Chiropractic Treatment for MS
Chiropractic therapy has been used for decades for a variety of health issues, and while many people have experienced great health benefits, there is little evidence that chiropractic adjustments can alter the course of a disease. However, research has suggested that chiropractic care may be able to relieve some MS discomfort, and in very special cases, could help halt or reverse MS progression.
Learn about what chiropractic therapy can do, what it can’t do, and how to decide it it’s the right choice for you.
How Can Chiropractic Treat MS?
Although there has been some research in the field, there is little irrefutable evidence that chiropractic therapy can relieve the pain and discomfort of MS. On the other hand, spinal manipulation can have quick and powerful effects on the body, and it may be worth considering if there’s a place for chiropractic in your MS management.
- Disease control – MS patients who have experienced head or neck trauma (such as whiplash) may suffer from subluxation of the spine – that is, a misalignment of the vertebrae in the neck region. When the cervical spine is out of alignment, nerve pathways can be compromised. Since MS is a nervous system disorder, these nerve pathways play a role in MS progression and symptom flares. It follows that realigning the spine and spinal cord could improve nerve function, relieve MS symptoms, and perhaps even affect the progression of the disease.
- Symptom relief: Although there have been few clinical trials for chiropractic therapy in MS treatment, some patients have noticed a decrease in pain (especially in the lower back), and report less fatigue, less spasticity, and better range of motion. However, MS symptoms are tied to neurological loss, and chiropractors cannot reverse that with manual manipulation. What they can do is help you better manage the effects of MS by correcting your gait, improving muscle motion, and relieving compacted areas. The aim is to restore comfort and mobility by restoring balance and strength.
It’s important to remember that MS is a complicated disease that likely involves a strong genetic component. While neck trauma may spark symptoms, it cannot be blamed for the disease itself. In turn, most experts agree that chiropractic therapy should not replace medication in your MS treatment plan.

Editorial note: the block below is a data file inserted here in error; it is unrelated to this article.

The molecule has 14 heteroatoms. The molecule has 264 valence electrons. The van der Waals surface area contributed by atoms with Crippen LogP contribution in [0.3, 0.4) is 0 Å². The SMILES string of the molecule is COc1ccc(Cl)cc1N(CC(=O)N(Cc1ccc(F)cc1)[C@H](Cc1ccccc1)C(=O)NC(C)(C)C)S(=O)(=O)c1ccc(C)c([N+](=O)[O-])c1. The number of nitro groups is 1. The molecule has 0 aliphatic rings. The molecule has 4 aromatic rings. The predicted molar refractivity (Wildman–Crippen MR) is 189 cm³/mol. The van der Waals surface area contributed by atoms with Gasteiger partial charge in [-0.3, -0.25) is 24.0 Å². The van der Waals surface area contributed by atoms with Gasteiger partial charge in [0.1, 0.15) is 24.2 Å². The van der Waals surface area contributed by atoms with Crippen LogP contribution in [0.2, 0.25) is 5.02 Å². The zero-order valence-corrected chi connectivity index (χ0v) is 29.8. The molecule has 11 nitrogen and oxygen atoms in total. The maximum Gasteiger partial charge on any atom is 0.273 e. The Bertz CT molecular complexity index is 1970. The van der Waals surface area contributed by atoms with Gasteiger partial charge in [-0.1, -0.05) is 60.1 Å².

Risks and Concerns with Chiropractic Therapy
The risks of chiropractic therapy have been cause for debate over the years, and when it come to a chronic neurological illness, they certainly can’t be ignored. Although advocates ensure that chiropractic is safe for most people, it’s important to weigh the side effects and risk of complications against the potential benefits before deciding on treatment:
- Adjustments can bring new discomforts. The hope is that spinal realignment will eradicate back pain, tingling and muscle fatigue, but some patients have reported sore muscles, more fatigue and headaches after their spinal adjustment.
Risks and Concerns with Chiropractic Therapy
- Risk of nerve and bone injury. Although it’s rare to experience a serious injury, there’s a small chance that spinal manipulation can cause bone fractures, injured disks, nerve damage in the lower spine, or even stroke. Those with spine injuries, herniated disks, osteoporosis or arthritis are at a greater risk of injury.
- Medications can lead to complications. Patients who take blood thinners should not have chiropractic adjustments.
Since many variables can complicate chiropractic therapy, it’s important to be clear and comprehensive when consulting with your doctor. If you do decide that the potential benefits of chiropractic for MS are worth the risks, make sure that your chiropractor shares information and result with your neurologist, and vice versa. The better your medical team communicates, the more likely you can avoid serious complications and continue to refine your treatment plan for a better quality of life with MS.
Dr. Donna's Success Story
"Our last two trimesters of chiropractic school were reserved for internships. We finally had the opportunity to use everything we had learned over four years. One of my first patients was an opera singer who had developed multiple sclerosis.
He was always the happiest patient, no matter how ill he felt, and he used his operatic voice to greet to everyone he met in the hallways. His attitude only made us want to help him all the more, though it was often difficult to move him in a wheelchair.
Our protocol included chiropractic treatments on the cervical, thoracic, and lumbar spine; acupuncture to stimulate the different meridians (energy channels) as needed, nutritional recommendations, and lifestyle recommendations. Of course, we always checked to see how he was doing that particular day and evaluated his overall progress every month.
The chiropractic treatments to the spine resulted in increased nervous system input to the rest of the body. A spinal misalignment of the vertebrae will cause the areas of the body innervated by the particular spinal nerve to receive nerve transmissions. In multiple sclerosis, it’s the outer coating of the nerve, called the myelin, which has degraded.
It is not known whether or not chiropractic manipulations aid in the regeneration of the myelin, but we do know that multiple sclerosis patients that receive chiropractic treatments usually report feeling better than when they had gone without treatment.
In chiropractic, all treatment modalities work together. For example, once the nerve flow is going to different body parts and nutrition is taken into consideration, healing process accelerates. The combined effects of acupuncture and chiropractic manipulation are greater than each treatment by itself.
The opera singer said he would be lost without his chiropractic treatments. His wife wholeheartedly agreed."